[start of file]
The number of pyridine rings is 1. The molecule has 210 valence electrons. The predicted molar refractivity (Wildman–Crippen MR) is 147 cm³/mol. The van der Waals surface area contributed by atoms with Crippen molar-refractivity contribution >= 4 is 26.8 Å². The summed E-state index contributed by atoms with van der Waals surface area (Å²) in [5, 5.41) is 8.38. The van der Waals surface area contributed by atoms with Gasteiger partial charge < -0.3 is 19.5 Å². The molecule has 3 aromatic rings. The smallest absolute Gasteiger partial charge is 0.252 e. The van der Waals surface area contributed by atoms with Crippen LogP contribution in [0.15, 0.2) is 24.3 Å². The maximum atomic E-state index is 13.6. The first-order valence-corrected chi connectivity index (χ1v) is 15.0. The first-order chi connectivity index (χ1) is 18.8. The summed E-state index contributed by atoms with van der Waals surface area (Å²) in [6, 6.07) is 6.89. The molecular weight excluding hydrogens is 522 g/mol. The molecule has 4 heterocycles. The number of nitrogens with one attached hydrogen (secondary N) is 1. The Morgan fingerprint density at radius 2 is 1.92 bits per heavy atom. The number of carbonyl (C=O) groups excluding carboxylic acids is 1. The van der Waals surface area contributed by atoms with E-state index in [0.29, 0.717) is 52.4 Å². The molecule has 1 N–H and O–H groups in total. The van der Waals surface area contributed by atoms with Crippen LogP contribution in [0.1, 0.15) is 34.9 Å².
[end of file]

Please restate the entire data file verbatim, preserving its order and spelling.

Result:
The number of pyridine rings is 1. The molecule has 210 valence electrons. The predicted molar refractivity (Wildman–Crippen MR) is 147 cm³/mol. The van der Waals surface area contributed by atoms with Crippen molar-refractivity contribution >= 4 is 26.8 Å². The summed E-state index contributed by atoms with van der Waals surface area (Å²) in [5, 5.41) is 8.38. The van der Waals surface area contributed by atoms with Gasteiger partial charge < -0.3 is 19.5 Å². The molecule has 3 aromatic rings. The smallest absolute Gasteiger partial charge is 0.252 e. The van der Waals surface area contributed by atoms with Crippen LogP contribution in [0.15, 0.2) is 24.3 Å². The maximum atomic E-state index is 13.6. The first-order valence-corrected chi connectivity index (χ1v) is 15.0. The first-order chi connectivity index (χ1) is 18.8. The summed E-state index contributed by atoms with van der Waals surface area (Å²) in [6, 6.07) is 6.89. The molecular weight excluding hydrogens is 522 g/mol. The molecule has 4 heterocycles. The number of nitrogens with one attached hydrogen (secondary N) is 1. The Morgan fingerprint density at radius 2 is 1.92 bits per heavy atom. The number of carbonyl (C=O) groups excluding carboxylic acids is 1. The van der Waals surface area contributed by atoms with E-state index in [0.29, 0.717) is 52.4 Å². The molecule has 1 N–H and O–H groups in total. The van der Waals surface area contributed by atoms with Crippen LogP contribution in [0.1, 0.15) is 34.9 Å².